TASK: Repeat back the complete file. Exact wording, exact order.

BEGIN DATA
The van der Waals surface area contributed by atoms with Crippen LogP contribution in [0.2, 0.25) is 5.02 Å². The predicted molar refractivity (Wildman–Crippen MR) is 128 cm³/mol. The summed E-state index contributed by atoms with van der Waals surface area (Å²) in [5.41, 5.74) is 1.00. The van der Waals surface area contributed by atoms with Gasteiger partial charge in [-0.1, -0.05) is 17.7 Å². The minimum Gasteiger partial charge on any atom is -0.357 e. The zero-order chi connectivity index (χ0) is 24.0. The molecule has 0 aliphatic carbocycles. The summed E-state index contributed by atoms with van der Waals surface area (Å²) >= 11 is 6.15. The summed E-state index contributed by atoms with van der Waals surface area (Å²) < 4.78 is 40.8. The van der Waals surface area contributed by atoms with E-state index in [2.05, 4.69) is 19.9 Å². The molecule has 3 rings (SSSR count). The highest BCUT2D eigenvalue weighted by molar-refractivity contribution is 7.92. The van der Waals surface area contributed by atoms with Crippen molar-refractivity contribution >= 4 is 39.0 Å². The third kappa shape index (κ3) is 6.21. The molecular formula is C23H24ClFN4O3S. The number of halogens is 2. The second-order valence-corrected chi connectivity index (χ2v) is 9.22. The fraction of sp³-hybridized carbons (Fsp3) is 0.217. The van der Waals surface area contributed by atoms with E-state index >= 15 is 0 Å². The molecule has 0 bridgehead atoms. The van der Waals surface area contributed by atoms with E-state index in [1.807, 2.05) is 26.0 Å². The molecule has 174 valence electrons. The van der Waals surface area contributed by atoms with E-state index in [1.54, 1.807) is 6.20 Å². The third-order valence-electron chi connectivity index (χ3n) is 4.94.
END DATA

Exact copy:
The van der Waals surface area contributed by atoms with Crippen LogP contribution in [0.2, 0.25) is 5.02 Å². The predicted molar refractivity (Wildman–Crippen MR) is 128 cm³/mol. The summed E-state index contributed by atoms with van der Waals surface area (Å²) in [5.41, 5.74) is 1.00. The van der Waals surface area contributed by atoms with Gasteiger partial charge in [-0.1, -0.05) is 17.7 Å². The minimum Gasteiger partial charge on any atom is -0.357 e. The zero-order chi connectivity index (χ0) is 24.0. The molecule has 0 aliphatic carbocycles. The summed E-state index contributed by atoms with van der Waals surface area (Å²) >= 11 is 6.15. The summed E-state index contributed by atoms with van der Waals surface area (Å²) < 4.78 is 40.8. The van der Waals surface area contributed by atoms with E-state index in [2.05, 4.69) is 19.9 Å². The molecule has 3 rings (SSSR count). The highest BCUT2D eigenvalue weighted by molar-refractivity contribution is 7.92. The van der Waals surface area contributed by atoms with Crippen molar-refractivity contribution >= 4 is 39.0 Å². The third kappa shape index (κ3) is 6.21. The molecular formula is C23H24ClFN4O3S. The number of halogens is 2. The second-order valence-corrected chi connectivity index (χ2v) is 9.22. The fraction of sp³-hybridized carbons (Fsp3) is 0.217. The van der Waals surface area contributed by atoms with E-state index >= 15 is 0 Å². The molecule has 0 bridgehead atoms. The van der Waals surface area contributed by atoms with E-state index in [1.807, 2.05) is 26.0 Å². The molecule has 174 valence electrons. The van der Waals surface area contributed by atoms with E-state index in [1.54, 1.807) is 6.20 Å². The third-order valence-electron chi connectivity index (χ3n) is 4.94.